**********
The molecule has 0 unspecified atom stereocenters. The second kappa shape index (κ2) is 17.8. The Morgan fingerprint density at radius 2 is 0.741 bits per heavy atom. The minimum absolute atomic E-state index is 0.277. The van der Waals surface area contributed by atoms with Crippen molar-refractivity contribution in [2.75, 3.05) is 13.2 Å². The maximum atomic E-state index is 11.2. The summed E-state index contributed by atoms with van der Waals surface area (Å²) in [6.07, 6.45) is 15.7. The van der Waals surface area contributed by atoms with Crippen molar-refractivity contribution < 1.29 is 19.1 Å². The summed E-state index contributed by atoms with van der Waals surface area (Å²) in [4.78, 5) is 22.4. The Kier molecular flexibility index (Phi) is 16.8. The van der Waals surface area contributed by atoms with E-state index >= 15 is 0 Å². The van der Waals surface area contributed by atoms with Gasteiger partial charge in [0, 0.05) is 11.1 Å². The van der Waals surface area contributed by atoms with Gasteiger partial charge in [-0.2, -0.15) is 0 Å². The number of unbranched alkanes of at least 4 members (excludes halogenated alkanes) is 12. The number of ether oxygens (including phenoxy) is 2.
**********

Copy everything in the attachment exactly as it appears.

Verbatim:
The molecule has 0 unspecified atom stereocenters. The second kappa shape index (κ2) is 17.8. The Morgan fingerprint density at radius 2 is 0.741 bits per heavy atom. The minimum absolute atomic E-state index is 0.277. The van der Waals surface area contributed by atoms with Crippen molar-refractivity contribution in [2.75, 3.05) is 13.2 Å². The maximum atomic E-state index is 11.2. The summed E-state index contributed by atoms with van der Waals surface area (Å²) in [6.07, 6.45) is 15.7. The van der Waals surface area contributed by atoms with Crippen molar-refractivity contribution < 1.29 is 19.1 Å². The summed E-state index contributed by atoms with van der Waals surface area (Å²) in [4.78, 5) is 22.4. The Kier molecular flexibility index (Phi) is 16.8. The van der Waals surface area contributed by atoms with E-state index >= 15 is 0 Å². The van der Waals surface area contributed by atoms with Gasteiger partial charge in [0, 0.05) is 11.1 Å². The van der Waals surface area contributed by atoms with Gasteiger partial charge in [-0.2, -0.15) is 0 Å². The number of unbranched alkanes of at least 4 members (excludes halogenated alkanes) is 12. The number of ether oxygens (including phenoxy) is 2.